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Investigating "the coolest school in America": A study of a learner-centered school and educational technology in the information age

, Indiana University, United States

Indiana University . Awarded


The primary purpose of this study was to improve existing design theories for characteristics of an information-age school and roles that educational technology should serve for key stakeholders in such schools. In addition to this primary purpose, this study explored how learner-centered instruction and assessment were implemented in an information-age school. The formative research method (Reigeluth & Frick, 1999; Reigeluth & An, 2009) was used in a holistic single case study.

The case selected was the Minnesota New Country School (MNCS), which was identified as incorporating the information-age paradigm most completely among other schools investigated (Richter & Reigeluth, 2010). All 10 advisors (a role similar to teachers) and 24 of the 36 junior and senior students participated in the study. Additionally, Doug Thomas (co-founder of MNCS and executive director of EdVisions Schools), Ronald Newell (a founding member of MNCS, Learning Program Director, and Director of Evaluation for EdVisions Schools), and Dee Grover-Thomas, (school principal and an advisor at MNCS), were involved in this study for an administrator's perspective. Multiple mixed methods for data collection were used, including a focus group interview with the advisors, two individual interviews with the advisors and administrators, observations of the advisors and students, and online surveys taken by the students. Augmentative data were also gathered from the educational technology systems used at the school and school documents emerged during data collection. Descriptive statistics, thematic analysis, and content analysis were used to analyze the data.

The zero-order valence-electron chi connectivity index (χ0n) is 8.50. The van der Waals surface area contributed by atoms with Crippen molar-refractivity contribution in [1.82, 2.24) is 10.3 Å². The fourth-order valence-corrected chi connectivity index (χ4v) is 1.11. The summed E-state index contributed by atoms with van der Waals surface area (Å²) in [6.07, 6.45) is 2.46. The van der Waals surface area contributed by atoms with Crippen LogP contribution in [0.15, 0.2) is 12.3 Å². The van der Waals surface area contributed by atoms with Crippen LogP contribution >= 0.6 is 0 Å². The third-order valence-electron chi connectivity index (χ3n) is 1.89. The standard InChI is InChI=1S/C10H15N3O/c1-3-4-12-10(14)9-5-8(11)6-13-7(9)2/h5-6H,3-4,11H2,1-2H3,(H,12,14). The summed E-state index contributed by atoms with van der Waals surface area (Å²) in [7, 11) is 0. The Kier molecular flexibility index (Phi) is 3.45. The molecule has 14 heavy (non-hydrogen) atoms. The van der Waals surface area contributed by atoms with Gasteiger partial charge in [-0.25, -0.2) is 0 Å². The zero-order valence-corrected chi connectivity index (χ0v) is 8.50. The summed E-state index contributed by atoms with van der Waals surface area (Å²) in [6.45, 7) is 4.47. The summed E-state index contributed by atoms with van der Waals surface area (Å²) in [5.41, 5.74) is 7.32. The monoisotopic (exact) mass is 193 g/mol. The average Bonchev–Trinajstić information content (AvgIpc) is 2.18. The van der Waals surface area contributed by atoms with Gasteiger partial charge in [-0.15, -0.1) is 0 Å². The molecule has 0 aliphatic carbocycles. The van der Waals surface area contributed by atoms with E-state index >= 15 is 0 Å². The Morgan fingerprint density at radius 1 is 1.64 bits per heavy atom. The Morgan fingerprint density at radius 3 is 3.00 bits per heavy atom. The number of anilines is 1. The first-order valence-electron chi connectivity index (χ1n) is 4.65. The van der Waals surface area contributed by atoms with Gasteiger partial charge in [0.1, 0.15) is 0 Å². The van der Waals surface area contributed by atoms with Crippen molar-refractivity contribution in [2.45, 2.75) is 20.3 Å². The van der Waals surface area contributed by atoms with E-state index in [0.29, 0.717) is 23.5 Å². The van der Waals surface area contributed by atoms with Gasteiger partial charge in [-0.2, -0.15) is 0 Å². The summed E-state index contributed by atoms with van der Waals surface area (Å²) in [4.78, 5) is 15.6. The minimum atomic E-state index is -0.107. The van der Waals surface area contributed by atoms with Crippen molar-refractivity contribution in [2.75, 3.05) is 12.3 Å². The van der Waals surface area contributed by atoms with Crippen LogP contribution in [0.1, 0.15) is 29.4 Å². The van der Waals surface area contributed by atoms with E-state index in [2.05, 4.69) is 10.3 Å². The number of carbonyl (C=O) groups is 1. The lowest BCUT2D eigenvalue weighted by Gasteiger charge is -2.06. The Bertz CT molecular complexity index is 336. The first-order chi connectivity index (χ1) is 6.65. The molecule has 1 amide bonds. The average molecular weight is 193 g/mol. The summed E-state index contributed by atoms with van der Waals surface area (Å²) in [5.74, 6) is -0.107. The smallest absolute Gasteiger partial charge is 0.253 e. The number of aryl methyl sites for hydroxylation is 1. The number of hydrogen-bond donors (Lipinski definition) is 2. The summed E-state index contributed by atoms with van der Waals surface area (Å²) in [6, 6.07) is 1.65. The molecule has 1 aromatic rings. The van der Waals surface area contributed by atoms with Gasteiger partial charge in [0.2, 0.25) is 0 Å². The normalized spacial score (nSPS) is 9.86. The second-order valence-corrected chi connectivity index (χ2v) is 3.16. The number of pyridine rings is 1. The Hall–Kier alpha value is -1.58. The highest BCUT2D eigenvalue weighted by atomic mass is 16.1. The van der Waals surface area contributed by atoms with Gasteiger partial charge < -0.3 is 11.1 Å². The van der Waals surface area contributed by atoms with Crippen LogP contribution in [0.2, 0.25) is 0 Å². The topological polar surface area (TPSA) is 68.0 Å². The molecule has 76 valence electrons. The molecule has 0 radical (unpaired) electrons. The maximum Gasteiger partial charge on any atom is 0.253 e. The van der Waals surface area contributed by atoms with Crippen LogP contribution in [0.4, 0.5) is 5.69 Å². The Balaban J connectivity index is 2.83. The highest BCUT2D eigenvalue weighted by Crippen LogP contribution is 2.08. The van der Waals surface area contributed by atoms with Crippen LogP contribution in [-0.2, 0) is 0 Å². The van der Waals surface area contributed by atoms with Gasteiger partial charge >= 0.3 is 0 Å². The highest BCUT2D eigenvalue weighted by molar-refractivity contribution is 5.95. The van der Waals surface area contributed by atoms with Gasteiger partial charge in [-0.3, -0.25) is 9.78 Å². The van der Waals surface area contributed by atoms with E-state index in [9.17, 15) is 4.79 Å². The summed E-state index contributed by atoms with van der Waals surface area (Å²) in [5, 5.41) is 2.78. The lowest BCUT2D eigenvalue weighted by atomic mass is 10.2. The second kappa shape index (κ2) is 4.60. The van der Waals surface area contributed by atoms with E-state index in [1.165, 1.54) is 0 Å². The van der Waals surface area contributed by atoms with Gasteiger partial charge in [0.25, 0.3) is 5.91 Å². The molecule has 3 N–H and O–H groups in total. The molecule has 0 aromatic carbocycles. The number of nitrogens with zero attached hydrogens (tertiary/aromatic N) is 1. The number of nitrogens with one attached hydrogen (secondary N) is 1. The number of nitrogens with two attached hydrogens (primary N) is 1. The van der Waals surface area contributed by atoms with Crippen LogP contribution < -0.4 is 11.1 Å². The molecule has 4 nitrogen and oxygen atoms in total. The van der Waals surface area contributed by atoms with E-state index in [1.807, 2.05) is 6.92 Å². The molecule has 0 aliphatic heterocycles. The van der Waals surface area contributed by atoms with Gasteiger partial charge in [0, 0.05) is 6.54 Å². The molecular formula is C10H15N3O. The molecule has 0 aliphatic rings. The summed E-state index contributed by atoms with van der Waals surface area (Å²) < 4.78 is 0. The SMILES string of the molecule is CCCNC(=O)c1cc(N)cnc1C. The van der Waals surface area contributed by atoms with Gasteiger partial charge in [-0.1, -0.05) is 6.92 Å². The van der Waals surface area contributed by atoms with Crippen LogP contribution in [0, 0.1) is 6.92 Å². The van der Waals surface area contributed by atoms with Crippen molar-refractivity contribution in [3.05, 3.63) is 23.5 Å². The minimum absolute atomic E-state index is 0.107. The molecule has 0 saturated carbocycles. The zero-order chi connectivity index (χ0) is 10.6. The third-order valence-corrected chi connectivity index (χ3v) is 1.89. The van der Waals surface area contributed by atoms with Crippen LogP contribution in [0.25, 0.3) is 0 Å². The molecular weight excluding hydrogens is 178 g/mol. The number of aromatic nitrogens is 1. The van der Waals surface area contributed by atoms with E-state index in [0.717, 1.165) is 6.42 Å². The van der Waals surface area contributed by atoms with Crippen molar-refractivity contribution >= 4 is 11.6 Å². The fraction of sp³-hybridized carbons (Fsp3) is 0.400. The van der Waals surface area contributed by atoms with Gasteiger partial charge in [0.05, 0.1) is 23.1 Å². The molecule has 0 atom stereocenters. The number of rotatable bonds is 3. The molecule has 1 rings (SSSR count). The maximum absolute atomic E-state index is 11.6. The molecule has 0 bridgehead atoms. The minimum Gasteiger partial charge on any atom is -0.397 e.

The findings revealed the key characteristics of the MNCS as well as student learning and indicators of student success along with critical success factors. They also showed the roles of the advisors, parents, and students in the learning process. In addition, the findings identified school activities, planning for student learning, and the implementation of learner-centered instruction and assessment. Finally, the findings outlined the functions of the major educational technology system (Project Foundry) used in the school and showed how the key stakeholders used it and what suggestions they had for improvement. Discussion of these findings outlined tentative revisions to the design theories investigated in this study using the formative research method.


Aslan, S. Investigating "the coolest school in America": A study of a learner-centered school and educational technology in the information age. Ph.D. thesis, Indiana University. Retrieved August 4, 2020 from .

This record was imported from ProQuest on October 23, 2013. [Original Record]

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